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Les statues de lions des églises romanes, des gardiens de pierre entre espace profane et espace sacré. L’exemple des sculptures léonines du comté de la Marche (XIe‑XIIIe siècle)

Abstract : Statues of lions positioned at the gates are a common component of ancient and medieval shrines and may serve several functions. In the Massif Central territories, many lions with funerary purposes can be found, at first without any direct link with architectural structures. Since antiquity these apotropaic statues have nonetheless been part of a sculpted decor whose codes have been repeated during the Middle Ages. As Romanesque churches reused ancient sculptures, they also copied their design to reaffirm the buildings’ ancestral character. From the 11th to the 13th century, the Marche shire (Limousin) provided the largest number of carved lions in the whole of the Western Europe. Stone lions are placed at the entrance of churches and as such materially delimit the sacred area of the ecclesia from the secular space.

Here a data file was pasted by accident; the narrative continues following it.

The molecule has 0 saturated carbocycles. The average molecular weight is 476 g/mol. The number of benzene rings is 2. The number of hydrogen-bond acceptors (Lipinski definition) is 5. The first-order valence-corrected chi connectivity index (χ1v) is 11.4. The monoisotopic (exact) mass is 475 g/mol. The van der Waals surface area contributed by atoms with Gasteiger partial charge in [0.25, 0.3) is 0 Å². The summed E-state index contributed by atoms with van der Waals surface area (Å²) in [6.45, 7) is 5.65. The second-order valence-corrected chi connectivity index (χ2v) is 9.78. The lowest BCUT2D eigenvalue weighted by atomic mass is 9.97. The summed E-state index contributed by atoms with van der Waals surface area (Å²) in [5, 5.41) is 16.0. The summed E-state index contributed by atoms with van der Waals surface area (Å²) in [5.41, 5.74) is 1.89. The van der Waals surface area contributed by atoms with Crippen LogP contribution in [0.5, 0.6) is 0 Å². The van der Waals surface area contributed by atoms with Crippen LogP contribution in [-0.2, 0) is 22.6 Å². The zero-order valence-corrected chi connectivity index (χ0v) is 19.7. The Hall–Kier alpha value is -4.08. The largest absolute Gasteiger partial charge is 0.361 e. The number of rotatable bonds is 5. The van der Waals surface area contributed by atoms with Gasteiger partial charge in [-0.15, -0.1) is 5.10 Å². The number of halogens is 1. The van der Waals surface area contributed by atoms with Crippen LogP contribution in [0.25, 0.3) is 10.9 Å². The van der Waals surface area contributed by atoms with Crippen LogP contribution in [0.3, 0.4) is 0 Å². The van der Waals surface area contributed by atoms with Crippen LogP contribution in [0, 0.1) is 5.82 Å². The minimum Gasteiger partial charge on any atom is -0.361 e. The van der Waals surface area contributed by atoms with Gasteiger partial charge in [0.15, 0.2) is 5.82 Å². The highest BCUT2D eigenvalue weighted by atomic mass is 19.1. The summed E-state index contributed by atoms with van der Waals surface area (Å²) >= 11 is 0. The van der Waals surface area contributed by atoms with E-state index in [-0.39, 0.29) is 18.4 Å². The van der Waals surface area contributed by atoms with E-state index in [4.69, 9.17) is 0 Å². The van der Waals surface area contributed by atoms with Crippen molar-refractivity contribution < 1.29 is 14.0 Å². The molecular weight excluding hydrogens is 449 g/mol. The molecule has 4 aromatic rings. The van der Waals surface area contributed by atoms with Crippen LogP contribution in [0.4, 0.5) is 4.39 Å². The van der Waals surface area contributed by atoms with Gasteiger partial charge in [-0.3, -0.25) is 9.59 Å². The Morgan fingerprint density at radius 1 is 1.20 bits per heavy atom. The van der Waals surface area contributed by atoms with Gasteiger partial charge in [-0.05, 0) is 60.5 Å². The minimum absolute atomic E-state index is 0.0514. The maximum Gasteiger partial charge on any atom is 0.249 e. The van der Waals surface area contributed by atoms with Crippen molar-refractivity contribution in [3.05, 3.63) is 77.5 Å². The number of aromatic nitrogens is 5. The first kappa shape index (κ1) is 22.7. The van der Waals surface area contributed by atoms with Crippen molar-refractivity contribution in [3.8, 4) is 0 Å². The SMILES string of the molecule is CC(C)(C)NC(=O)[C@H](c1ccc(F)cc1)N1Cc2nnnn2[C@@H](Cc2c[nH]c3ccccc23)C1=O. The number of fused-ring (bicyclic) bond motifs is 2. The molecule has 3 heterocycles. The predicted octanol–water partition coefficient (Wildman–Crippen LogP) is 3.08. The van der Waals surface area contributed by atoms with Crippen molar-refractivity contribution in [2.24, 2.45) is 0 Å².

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https://hal.archives-ouvertes.fr/hal-03065674
Contributor : Sylvain Chardonnet <>
Submitted on : Monday, December 14, 2020 - 9:32:58 PM
Last modification on : Thursday, June 10, 2021 - 5:07:19 PM
Long-term archiving on: : Monday, March 15, 2021 - 8:23:57 PM

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Sylvain Chardonnet. Les statues de lions des églises romanes, des gardiens de pierre entre espace profane et espace sacré. L’exemple des sculptures léonines du comté de la Marche (XIe‑XIIIe siècle). Frontière·s : revue d’archéologie, histoire et histoire de l’art, Maison de l’Orient et de la Méditerranée Jean Pouilloux, 2020, ⟨10.35562/frontieres.450⟩. ⟨hal-03065674⟩

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